The best way I know to make sense of challenging art is to play a game of “I see,” naming the different elements in the painting. Both of us quickly fell into the first giant canvas, and our prejudices fell away as we looked and learned. It’s a spectacular exhibit that juxtaposes Murakami’s contemporary work with Japanese masterpieces from the MFA’s collection. I saw the connections, learned a bit about Japanese culture, and expanded my own store of metaphor. This was hard exercise for the visual processing part of my brain. My overworked linguistic muscles appreciated the rest.

Is rest the same as stillness? I think not, especially after viewing Seeking Stillness,  another exquisitely curated show of meditative pieces in different media. I was drawn to the abstract paintings of Agnes Martin: white canvases with lines, like a piece of paper waiting for words.

These paintings contrasted sharply with the dark, color block work of Mark Rothko, hung in an adjoining room.

All these canvases showed me how paint can have texture, pattern, rhythm, line and color. Some paintings told stories; some were intellectual challenges; others simply/complexly emotion.

Tim and I walked and talked, rested our feet at the museum café, and returned for more, more ,and more.

Art Changed How I See

This building looked like a work of art after a day at the MFA.

We finished with a stroll through an ongoing exhibit of modern paintings, before stepping outside in the late afternoon, where the sky looked like a seventeenth-century Dutch landscape, and the fenestration of a building across the fen looked like a Mondrian.

I highly recommend an artist date, especially if you don’t have the time; and I encourage you to look at art, especially art you think you don’t like.

Have you been on an Artist’s Date lately? Where did you go? What did you see?

Women Walking and Writing Toward Wisdom

WALKshop participants at Chaos Junction.

Here’s a photo of Women Walking and Writing Toward Wisdom last Saturday,  where we learned tools to nurture and listen our wise, inner voice.

You can learn more about what I write and the professional services I offer at Deborah Lee Luskin.

A New Strategy for Writing in Summer

Writing in Summer

I used to think that playing outdoors in summer interfered with writing. Now I know better.

Summers used to interfere with my writing. There was so much to do – both farm work and fun – that I used to despair about advancing narrative projects and meeting deadlines.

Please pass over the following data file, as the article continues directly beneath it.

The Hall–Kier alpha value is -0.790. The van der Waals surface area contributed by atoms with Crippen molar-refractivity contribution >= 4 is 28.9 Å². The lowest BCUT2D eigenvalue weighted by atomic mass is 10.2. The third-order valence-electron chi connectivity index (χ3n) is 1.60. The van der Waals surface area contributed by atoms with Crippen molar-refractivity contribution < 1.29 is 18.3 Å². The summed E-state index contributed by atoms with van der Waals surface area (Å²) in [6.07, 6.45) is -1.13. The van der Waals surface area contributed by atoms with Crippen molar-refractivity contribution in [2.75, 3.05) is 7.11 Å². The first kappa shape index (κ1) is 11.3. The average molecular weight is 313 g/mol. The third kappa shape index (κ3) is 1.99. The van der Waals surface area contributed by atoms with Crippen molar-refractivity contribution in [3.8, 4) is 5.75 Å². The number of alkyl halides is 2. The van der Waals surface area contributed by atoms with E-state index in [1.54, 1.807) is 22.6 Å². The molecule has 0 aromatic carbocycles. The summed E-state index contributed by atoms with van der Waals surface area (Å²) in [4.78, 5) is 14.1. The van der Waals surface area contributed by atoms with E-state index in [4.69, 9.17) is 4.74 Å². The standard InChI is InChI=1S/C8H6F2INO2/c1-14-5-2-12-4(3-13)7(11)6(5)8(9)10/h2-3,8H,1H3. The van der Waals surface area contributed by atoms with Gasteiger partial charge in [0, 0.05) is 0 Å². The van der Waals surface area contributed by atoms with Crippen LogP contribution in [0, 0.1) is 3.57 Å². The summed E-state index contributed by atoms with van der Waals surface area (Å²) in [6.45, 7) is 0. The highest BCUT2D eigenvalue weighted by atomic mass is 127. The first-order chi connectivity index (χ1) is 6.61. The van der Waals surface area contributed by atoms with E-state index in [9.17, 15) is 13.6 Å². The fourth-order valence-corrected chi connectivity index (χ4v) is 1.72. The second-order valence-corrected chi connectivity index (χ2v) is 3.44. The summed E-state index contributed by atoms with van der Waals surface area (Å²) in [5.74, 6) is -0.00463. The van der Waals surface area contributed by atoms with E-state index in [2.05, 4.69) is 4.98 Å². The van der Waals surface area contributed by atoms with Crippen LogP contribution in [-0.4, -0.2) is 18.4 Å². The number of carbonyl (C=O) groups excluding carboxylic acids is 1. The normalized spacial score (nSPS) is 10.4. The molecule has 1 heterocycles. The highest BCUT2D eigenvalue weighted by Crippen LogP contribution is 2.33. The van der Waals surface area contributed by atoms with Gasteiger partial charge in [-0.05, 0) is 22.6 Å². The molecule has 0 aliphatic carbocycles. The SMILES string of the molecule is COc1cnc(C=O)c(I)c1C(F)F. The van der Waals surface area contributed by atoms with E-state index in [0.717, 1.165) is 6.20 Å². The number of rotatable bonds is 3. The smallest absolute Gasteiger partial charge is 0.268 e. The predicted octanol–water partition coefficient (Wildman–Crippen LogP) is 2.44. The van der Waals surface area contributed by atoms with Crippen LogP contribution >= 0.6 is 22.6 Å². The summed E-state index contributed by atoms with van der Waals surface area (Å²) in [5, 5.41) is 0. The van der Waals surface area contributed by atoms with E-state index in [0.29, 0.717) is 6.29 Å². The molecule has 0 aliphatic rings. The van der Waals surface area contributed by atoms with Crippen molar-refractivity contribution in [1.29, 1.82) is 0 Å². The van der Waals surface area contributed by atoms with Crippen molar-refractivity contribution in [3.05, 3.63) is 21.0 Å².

But I do.
I changed my attitude about writing.

Instead of heading straight for my desk after morning coffee, I’ve developed a completely different strategy about these lovely long days, where I’m busy from dawn till well past dusk.

I’m writing all the time – just not at my desk.

I’m writing as I drive to the river where I scull on the flat water at sunrise, when the air is sweet and cool. I slide through the water, the rhythm of my oars lulling me into the effort. I see, hear and smell the wild world while I’m out, notice changes from one day to the next.

Close observation of the world – natural, urban, indoors or out – is a key skill for a writer, one I practice in my boat, in the garden, and on the porch.

Living In Place. Deborah Lee Luskin

A detour through the garden on my way to work can delay me for hours.

After breakfast, I detour through the garden on the way to my studio. Some days, that’s as far as I get. I allow myself to become distracted by weeds or feel obligated to harvest the berries that have ripened behind my back.

I used to resent the need to stop everything to pick and process and pickle when I thought I needed to be writing. But now I know that I am writing while I engage in these summer activities. I’m expanding both my experiences and my store of metaphors. Both on the water and in the garden, my mind is freewheeling, and when I do finally get to my desk, my fingers are itching to press the keyboard.

In summer, I’m efficient at my desk.

How do you negotiate the challenges of writing and play in summer?

Deborah Lee Luskin, photoDeborah Lee Luskin is a recreational sculler, amateur farmer, and professional writer. Read an Essay Every Wednesday at www.deborahleeluskin.com

Dear Writer, You need more magic in your life.

Hidden Magic (Instagram: @suddenlyjamie)

Do you ever plunk yourself down, pen in hand, and feel like there’s nothing left? Do you ever come to the keyboard and only to find that your inspiration has been thoroughly depleted? You don’t have to answer. I’m betting you’ve had similar experiences. Some people call it writer’s block. Other’s call it life fatigue. Whatever name you give it, there’s a can’t-miss solution to get you back on track: get more magic in your life.

You see, magic begets magic. When you make more room in your life for magic, you’ll find that it fuels your creativity like nothing else. Even better, finding magic is easy. You can do it in the spare moments of your day. All you need to do is keep your eyes open. It’s there, all around you.